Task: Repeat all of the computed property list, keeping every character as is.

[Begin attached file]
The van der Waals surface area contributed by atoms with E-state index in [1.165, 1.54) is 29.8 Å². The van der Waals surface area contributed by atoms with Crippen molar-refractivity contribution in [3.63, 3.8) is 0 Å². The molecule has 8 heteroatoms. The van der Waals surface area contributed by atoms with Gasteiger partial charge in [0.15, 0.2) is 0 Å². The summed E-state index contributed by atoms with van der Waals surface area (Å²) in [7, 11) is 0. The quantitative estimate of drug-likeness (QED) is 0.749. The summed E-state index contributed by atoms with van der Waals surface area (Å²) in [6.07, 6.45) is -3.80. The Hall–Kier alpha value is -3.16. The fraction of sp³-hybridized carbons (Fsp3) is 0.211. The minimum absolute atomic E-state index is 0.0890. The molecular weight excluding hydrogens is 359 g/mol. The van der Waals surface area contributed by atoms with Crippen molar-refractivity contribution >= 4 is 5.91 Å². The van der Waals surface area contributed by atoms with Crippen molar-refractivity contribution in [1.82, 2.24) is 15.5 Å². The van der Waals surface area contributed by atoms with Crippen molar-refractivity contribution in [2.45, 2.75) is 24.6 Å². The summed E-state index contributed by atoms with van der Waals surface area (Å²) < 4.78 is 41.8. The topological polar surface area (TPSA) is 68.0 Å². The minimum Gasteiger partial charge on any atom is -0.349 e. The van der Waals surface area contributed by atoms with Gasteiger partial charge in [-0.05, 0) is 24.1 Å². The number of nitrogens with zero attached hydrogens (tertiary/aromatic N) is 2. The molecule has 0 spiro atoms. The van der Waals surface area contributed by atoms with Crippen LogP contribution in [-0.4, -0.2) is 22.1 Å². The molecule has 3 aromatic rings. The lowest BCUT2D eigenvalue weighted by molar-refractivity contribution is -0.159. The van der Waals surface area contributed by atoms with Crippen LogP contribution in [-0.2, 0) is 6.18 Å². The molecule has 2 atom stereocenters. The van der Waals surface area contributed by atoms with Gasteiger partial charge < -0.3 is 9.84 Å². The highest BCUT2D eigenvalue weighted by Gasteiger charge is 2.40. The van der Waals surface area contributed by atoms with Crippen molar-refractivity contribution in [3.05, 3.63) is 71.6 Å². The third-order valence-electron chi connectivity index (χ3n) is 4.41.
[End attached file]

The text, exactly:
The van der Waals surface area contributed by atoms with E-state index in [1.165, 1.54) is 29.8 Å². The van der Waals surface area contributed by atoms with Crippen molar-refractivity contribution in [3.63, 3.8) is 0 Å². The molecule has 8 heteroatoms. The van der Waals surface area contributed by atoms with Gasteiger partial charge in [0.15, 0.2) is 0 Å². The summed E-state index contributed by atoms with van der Waals surface area (Å²) in [7, 11) is 0. The quantitative estimate of drug-likeness (QED) is 0.749. The summed E-state index contributed by atoms with van der Waals surface area (Å²) in [6.07, 6.45) is -3.80. The Hall–Kier alpha value is -3.16. The fraction of sp³-hybridized carbons (Fsp3) is 0.211. The minimum absolute atomic E-state index is 0.0890. The molecular weight excluding hydrogens is 359 g/mol. The van der Waals surface area contributed by atoms with Crippen molar-refractivity contribution >= 4 is 5.91 Å². The van der Waals surface area contributed by atoms with Crippen molar-refractivity contribution in [1.82, 2.24) is 15.5 Å². The van der Waals surface area contributed by atoms with Crippen molar-refractivity contribution in [2.45, 2.75) is 24.6 Å². The summed E-state index contributed by atoms with van der Waals surface area (Å²) < 4.78 is 41.8. The topological polar surface area (TPSA) is 68.0 Å². The minimum Gasteiger partial charge on any atom is -0.349 e. The van der Waals surface area contributed by atoms with Gasteiger partial charge in [-0.05, 0) is 24.1 Å². The number of nitrogens with zero attached hydrogens (tertiary/aromatic N) is 2. The molecule has 0 spiro atoms. The van der Waals surface area contributed by atoms with Crippen LogP contribution in [-0.4, -0.2) is 22.1 Å². The molecule has 3 aromatic rings. The lowest BCUT2D eigenvalue weighted by molar-refractivity contribution is -0.159. The van der Waals surface area contributed by atoms with Crippen LogP contribution in [-0.2, 0) is 6.18 Å². The molecule has 2 atom stereocenters. The van der Waals surface area contributed by atoms with Gasteiger partial charge < -0.3 is 9.84 Å². The highest BCUT2D eigenvalue weighted by Gasteiger charge is 2.40. The van der Waals surface area contributed by atoms with Crippen molar-refractivity contribution in [3.05, 3.63) is 71.6 Å². The third-order valence-electron chi connectivity index (χ3n) is 4.41.